It is not considered essential to make the form of the said perforation of the envelope in any specific shape; but it may be made in any desirable pattern that is large enough to contain the said address and postmark. Thus, if made as shown in Fig. 6, the card of the sender or any advertised matter may be printed on the space left of the envelope, on the lefthand upper corner; and if made as shown in Fig. 11, an additional space left of the envelope on the right-hand upper corner may receive the impression of the embossed stamp of the Post-Office Department. In other cases the gummed stamp maybe put upon the letter, note, or card itself.
I propose to furnish these envelopes in their manufacture prepared in three different ways; first, the envelope separate and ready to be attached by the purchaser; second, the envelope attached to the Writing-paper, but not folded; and, third, the envelope so attached, and with both the writing-paper and envelope folded.
I am aware that writing-papers have been manufactured of a peculiar form of outline, presenting the shape of envelope-flaps, and which flaps, when folded, have served the purpose of an envelope; but I do not regard this form of construction as performing the same office as those of my invention, since, said flaps being necessarily of the same color and quality of paper as the writing-paper, no distinction can be made between that part considered as the envelope and the part written upon within the letter, thus presenting the constant danger of the letter being destroyed or very badly mutilated in opening it. But in the case of my invention the envelope is made of paper of either a difl'erent color or of a different character of surface from that of the letter, so that there can be no mistake made of that kind in opening it.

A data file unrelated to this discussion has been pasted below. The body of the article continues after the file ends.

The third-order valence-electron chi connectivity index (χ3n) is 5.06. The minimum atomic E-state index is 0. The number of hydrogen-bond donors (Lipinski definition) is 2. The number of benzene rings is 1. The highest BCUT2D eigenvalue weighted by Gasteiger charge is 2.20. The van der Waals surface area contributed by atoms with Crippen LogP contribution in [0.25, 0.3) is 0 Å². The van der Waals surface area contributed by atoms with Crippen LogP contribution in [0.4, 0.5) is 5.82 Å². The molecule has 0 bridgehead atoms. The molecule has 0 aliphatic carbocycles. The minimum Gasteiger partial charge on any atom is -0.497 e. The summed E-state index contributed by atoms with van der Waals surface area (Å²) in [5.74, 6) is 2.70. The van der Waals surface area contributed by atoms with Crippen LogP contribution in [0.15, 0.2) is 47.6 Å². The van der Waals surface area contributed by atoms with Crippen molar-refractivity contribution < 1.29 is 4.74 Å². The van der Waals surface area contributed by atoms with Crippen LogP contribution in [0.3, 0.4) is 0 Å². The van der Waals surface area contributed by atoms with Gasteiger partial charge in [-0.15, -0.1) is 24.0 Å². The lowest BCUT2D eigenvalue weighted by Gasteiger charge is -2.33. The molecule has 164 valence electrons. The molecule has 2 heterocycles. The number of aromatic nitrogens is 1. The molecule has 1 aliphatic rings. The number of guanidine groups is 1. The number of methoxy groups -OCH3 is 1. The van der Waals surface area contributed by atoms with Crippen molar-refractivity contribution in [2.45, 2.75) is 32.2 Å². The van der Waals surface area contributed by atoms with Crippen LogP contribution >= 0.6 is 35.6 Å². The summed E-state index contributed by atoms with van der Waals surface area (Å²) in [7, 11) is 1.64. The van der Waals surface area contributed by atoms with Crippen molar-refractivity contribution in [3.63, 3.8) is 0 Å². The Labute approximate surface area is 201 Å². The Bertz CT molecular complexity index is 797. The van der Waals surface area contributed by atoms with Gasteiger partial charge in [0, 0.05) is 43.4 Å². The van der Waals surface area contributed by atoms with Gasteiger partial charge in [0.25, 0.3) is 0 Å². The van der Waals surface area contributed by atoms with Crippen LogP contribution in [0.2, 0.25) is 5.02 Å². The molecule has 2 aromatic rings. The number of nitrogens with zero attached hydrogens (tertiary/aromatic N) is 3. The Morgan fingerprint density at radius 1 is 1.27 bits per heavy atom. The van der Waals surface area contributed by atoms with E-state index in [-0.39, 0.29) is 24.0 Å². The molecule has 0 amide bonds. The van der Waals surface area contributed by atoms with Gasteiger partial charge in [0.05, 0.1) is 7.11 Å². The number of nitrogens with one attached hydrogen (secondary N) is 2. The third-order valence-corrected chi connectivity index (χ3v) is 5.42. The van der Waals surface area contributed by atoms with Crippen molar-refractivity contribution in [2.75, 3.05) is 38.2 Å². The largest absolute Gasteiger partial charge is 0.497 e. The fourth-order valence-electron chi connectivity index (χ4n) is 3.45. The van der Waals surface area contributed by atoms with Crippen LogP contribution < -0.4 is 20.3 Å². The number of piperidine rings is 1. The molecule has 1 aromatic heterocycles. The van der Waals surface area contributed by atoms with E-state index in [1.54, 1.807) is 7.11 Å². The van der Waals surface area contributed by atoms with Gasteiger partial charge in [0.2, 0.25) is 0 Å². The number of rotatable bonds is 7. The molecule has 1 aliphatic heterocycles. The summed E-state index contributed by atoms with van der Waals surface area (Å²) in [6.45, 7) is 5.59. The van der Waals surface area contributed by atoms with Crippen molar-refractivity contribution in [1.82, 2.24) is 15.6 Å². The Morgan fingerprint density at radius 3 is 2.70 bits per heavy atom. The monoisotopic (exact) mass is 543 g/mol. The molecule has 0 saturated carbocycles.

I am also aware of a device patented by Charles Rowland, August 8. 1871, No. 117,818, by which a flap of a peculiar form is pasted to a card and folded over the writing; but in this case no regard is had to the comely appearance of the back of the card, and the address is not intended to be written upon it, but
upon the flap of the envelope.
1 am also aware of an invention of said Rowl land, patented December 19, 1865, No. 51,623, by which four separate flaps are so gummed or pasted to a half-note sheet as to serve the purpose of an envelope, or two so pasted and two cut out of the sheet, it is not clear which; but I conceive this method to be attended with considerable more labor than mine, and to be essentially dilferent in character.
I claim- A le ter-envelope perforated through its face with an aperture sufliciently large to admit of writing the address and stamping the postmark upon the exposed portion of the letter but otherwise completely enveloping the letter, and the margin of the envelope around said aperture provided with mucilage to attach it to the letter.
OLIVER. P. HATFIELD.
WILLIAM J. MEBRITT, LoUIs RUTHMANN.